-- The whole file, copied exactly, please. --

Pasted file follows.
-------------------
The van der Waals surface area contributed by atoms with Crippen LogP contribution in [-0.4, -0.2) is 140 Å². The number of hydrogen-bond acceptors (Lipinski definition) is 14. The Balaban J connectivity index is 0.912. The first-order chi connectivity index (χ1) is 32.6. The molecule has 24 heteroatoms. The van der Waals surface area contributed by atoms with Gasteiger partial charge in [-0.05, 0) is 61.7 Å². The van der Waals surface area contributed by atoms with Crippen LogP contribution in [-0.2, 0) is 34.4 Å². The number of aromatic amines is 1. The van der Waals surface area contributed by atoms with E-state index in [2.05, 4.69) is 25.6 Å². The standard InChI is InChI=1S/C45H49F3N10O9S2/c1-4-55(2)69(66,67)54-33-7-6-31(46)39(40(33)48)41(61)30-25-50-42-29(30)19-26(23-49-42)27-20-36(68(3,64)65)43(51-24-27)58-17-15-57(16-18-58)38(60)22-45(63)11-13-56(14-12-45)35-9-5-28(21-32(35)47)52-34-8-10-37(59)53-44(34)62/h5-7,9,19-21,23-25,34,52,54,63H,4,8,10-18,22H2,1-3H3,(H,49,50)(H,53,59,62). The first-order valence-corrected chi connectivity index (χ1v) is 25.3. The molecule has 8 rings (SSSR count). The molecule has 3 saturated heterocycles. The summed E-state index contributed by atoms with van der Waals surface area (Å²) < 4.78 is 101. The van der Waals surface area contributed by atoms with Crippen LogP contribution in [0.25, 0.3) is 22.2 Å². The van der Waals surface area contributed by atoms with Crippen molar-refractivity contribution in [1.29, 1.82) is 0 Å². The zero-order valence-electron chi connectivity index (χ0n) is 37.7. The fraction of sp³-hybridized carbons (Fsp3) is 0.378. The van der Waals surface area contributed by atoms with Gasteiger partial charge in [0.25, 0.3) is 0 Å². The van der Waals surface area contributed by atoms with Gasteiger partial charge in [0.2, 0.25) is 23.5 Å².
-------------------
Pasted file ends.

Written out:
The van der Waals surface area contributed by atoms with Crippen LogP contribution in [-0.4, -0.2) is 140 Å². The number of hydrogen-bond acceptors (Lipinski definition) is 14. The Balaban J connectivity index is 0.912. The first-order chi connectivity index (χ1) is 32.6. The molecule has 24 heteroatoms. The van der Waals surface area contributed by atoms with Gasteiger partial charge in [-0.05, 0) is 61.7 Å². The van der Waals surface area contributed by atoms with Crippen LogP contribution in [-0.2, 0) is 34.4 Å². The number of aromatic amines is 1. The van der Waals surface area contributed by atoms with E-state index in [2.05, 4.69) is 25.6 Å². The standard InChI is InChI=1S/C45H49F3N10O9S2/c1-4-55(2)69(66,67)54-33-7-6-31(46)39(40(33)48)41(61)30-25-50-42-29(30)19-26(23-49-42)27-20-36(68(3,64)65)43(51-24-27)58-17-15-57(16-18-58)38(60)22-45(63)11-13-56(14-12-45)35-9-5-28(21-32(35)47)52-34-8-10-37(59)53-44(34)62/h5-7,9,19-21,23-25,34,52,54,63H,4,8,10-18,22H2,1-3H3,(H,49,50)(H,53,59,62). The first-order valence-corrected chi connectivity index (χ1v) is 25.3. The molecule has 8 rings (SSSR count). The molecule has 3 saturated heterocycles. The summed E-state index contributed by atoms with van der Waals surface area (Å²) < 4.78 is 101. The van der Waals surface area contributed by atoms with Crippen LogP contribution in [0.25, 0.3) is 22.2 Å². The van der Waals surface area contributed by atoms with Crippen molar-refractivity contribution in [1.29, 1.82) is 0 Å². The zero-order valence-electron chi connectivity index (χ0n) is 37.7. The fraction of sp³-hybridized carbons (Fsp3) is 0.378. The van der Waals surface area contributed by atoms with Gasteiger partial charge in [0.25, 0.3) is 0 Å². The van der Waals surface area contributed by atoms with Gasteiger partial charge in [0.2, 0.25) is 23.5 Å².